How I Literally Fell On My Face During The First ABA Eliminator

For those of you who know how vitriolic I get when people use the word “literally” incorrectly or unnecessarily, you are probably wondering how I fell during a 90 second race. The answer is: quickly and easily.

When Mike B suggested that Hardcore should host an Eliminator race preceding the XC race in May, I had absolutely no idea what he was talking about. I imagined a bunch of cyclists biking around with laser tag equipment shooting each other until there was only one person left (Hunger Games with bikes essentially). He described it as a short loop where four starting racers would race against each other and only the top two would move on in continuing heats until a final heat declared the podium. I thought to myself that I would get absolutely destroyed in that kind of formatted race where power and aggression is essential to winning so I, of course, signed up.

Photo

Brad lined up in pole position

It was a beautiful Saturday afternoon at Terwillegar park for the Eliminator race, and I was quietly nervous for the race because there was absolutely no precedence. We had no clue as to whom would be the favorites since all we had done has been cross-country racing, and this is a totally different kind of race. It was a four person start where your bike is held up by someone so we can be clipped in and ready to start, similar to time trail starts. The race starts with a flat sprint into the first of three right turns (Yes, the entire race consisted of only three right turns) where you had to be aggressive to hit the climb first. The climb was a gravelly double track with a center rut that took about a minute to make it to the top. The second right turn was the start of the descent, which only had one fast and safe line to the left. Then, you come ripping down the trail to make the final right turn to the Start/Finish area. Sounds pretty simple, right?

Photo 1

Mark, like a tiger, ready to pounce

So, there I was, clipped into the pedals with a stranger holding on to my bike from behind while I perched over my bike like a 100m sprinter. It was utterly bizarre to be in that position since I was straight up and down with my wheels pointing straight as opposed to “trackstanding” with the bike angled and wheels askew. Then, the whistle blew and the next thing I knew, everyone was in front of me because I didn’t adjust my gearing properly for the start and it was too tall. While trying to push my heavy crank, Sam, James and some guy named Kory all hit the right turn well in front of me. In a panic, I started the climb by standing off of my saddle and hammering after James and Sam. Just when I caught up to James, I thought to myself that I had to keep going hard to catch Sam’s wheel. That didn’t turn out to be such a great plan. I somehow ended in the gravel rut in the middle of the trail and spun out the rear wheel. This forced my body to lurch forward onto my front wheel which also slipped out and hence the fall. I remember falling on my right cheekbone (Which is the sole reason I got modeling gigs in Japan in my 20’s), but then quickly getting up to salvage the race, but it was over as I saw Sam and James head towards the top of the climb, and since the rest was downhill, it was impossible to catch up. My professional Eliminator racing career just disappeared in front of my eyes.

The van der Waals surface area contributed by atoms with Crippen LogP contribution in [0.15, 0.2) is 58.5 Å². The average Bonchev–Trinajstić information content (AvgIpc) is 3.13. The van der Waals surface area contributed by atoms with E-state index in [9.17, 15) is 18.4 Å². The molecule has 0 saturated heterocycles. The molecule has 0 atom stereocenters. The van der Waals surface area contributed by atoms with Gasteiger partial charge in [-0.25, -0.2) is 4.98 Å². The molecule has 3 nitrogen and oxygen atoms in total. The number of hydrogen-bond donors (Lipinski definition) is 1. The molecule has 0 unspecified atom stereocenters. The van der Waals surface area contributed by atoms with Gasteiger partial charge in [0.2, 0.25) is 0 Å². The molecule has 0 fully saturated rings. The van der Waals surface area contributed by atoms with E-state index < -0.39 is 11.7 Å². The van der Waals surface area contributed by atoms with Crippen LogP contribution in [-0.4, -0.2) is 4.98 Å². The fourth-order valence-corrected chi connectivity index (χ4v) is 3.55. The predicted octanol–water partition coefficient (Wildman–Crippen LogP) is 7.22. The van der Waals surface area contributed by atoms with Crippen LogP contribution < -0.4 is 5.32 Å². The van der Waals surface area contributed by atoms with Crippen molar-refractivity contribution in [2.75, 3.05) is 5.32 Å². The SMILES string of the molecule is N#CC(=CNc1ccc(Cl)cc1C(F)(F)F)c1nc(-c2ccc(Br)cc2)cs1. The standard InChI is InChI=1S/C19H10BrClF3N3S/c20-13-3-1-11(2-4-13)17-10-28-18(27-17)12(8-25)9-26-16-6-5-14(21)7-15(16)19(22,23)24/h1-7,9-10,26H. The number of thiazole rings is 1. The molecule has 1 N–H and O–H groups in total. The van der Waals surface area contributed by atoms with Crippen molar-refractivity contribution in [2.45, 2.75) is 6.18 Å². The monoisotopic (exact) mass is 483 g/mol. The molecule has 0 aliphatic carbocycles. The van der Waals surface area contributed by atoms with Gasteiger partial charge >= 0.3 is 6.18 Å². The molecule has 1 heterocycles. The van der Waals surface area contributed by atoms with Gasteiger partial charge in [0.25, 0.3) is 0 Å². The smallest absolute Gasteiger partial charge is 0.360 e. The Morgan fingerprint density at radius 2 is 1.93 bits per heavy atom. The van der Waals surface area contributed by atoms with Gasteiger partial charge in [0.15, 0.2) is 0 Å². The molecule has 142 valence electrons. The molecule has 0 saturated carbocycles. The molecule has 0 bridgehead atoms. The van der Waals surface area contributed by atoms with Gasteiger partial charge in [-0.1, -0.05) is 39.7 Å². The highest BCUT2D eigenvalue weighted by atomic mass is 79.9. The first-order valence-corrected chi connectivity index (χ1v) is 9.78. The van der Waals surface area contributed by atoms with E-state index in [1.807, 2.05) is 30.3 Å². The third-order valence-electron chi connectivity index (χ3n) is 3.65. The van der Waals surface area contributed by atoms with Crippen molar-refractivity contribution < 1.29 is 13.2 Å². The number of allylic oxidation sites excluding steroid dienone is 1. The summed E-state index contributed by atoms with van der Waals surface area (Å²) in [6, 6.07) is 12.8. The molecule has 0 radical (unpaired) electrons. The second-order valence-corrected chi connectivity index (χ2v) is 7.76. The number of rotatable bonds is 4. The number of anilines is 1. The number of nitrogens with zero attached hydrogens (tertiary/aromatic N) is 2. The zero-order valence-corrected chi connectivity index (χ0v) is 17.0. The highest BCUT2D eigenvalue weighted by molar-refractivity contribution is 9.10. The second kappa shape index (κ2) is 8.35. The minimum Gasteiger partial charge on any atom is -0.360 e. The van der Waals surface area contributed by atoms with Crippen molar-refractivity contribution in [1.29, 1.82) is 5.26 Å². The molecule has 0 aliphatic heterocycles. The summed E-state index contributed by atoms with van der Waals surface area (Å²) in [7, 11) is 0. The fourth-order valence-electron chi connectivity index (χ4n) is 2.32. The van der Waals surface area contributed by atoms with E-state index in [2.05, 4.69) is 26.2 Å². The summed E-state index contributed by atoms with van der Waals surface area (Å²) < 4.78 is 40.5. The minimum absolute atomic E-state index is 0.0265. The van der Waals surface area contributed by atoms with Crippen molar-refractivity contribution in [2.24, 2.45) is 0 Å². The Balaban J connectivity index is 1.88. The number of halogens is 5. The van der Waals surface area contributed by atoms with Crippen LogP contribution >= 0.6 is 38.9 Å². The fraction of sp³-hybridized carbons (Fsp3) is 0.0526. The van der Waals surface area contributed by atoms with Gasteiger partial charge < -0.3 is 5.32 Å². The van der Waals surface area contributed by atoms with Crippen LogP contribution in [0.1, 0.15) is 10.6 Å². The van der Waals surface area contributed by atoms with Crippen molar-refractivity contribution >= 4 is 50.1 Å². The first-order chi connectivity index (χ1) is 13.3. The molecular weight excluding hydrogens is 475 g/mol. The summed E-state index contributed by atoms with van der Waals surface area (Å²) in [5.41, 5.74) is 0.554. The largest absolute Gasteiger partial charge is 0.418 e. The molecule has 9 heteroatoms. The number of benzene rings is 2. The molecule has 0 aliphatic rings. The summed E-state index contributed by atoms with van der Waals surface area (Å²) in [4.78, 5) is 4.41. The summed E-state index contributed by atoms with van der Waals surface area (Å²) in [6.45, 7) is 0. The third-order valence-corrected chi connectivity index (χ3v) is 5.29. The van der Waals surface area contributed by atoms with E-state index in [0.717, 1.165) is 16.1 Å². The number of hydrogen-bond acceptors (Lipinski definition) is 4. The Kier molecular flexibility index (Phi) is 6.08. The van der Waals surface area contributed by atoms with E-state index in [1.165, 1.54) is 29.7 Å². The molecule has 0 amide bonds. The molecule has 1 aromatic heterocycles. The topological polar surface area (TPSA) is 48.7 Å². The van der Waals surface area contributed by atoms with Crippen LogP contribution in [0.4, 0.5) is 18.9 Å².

Photo 2

I’m not going to lie, I was pretty choked crossing third, and not because of the crash, but because I had this naïve thought that I may actually be good at this. Once I rationalized the fact that I’m 41, never BMX raced, hate climbing and don’t like elbowing other racers, I started to feel better about my natural “suckiness” at Eliminator racing. But then, the physical pain from the crash started to manifest. I looked at my right knee and it was bleeding from multiple cuts, and my right elbow had a bloody abrasion. Mike B’s comment to me was, “Of course, only you would fall during the climb”. The man is a saint.

Brad was very competitive and Neil came in second which I latently expected as they are great sprinters and bike handlers. I’m hoping that this experience will embolden me to keep trying different aspects of bike racing like track, road and BMX. It was nevertheless fun to hang out with the ABA racer crowd before the impending XC race Sunday. I just hope I don’t fall, again.

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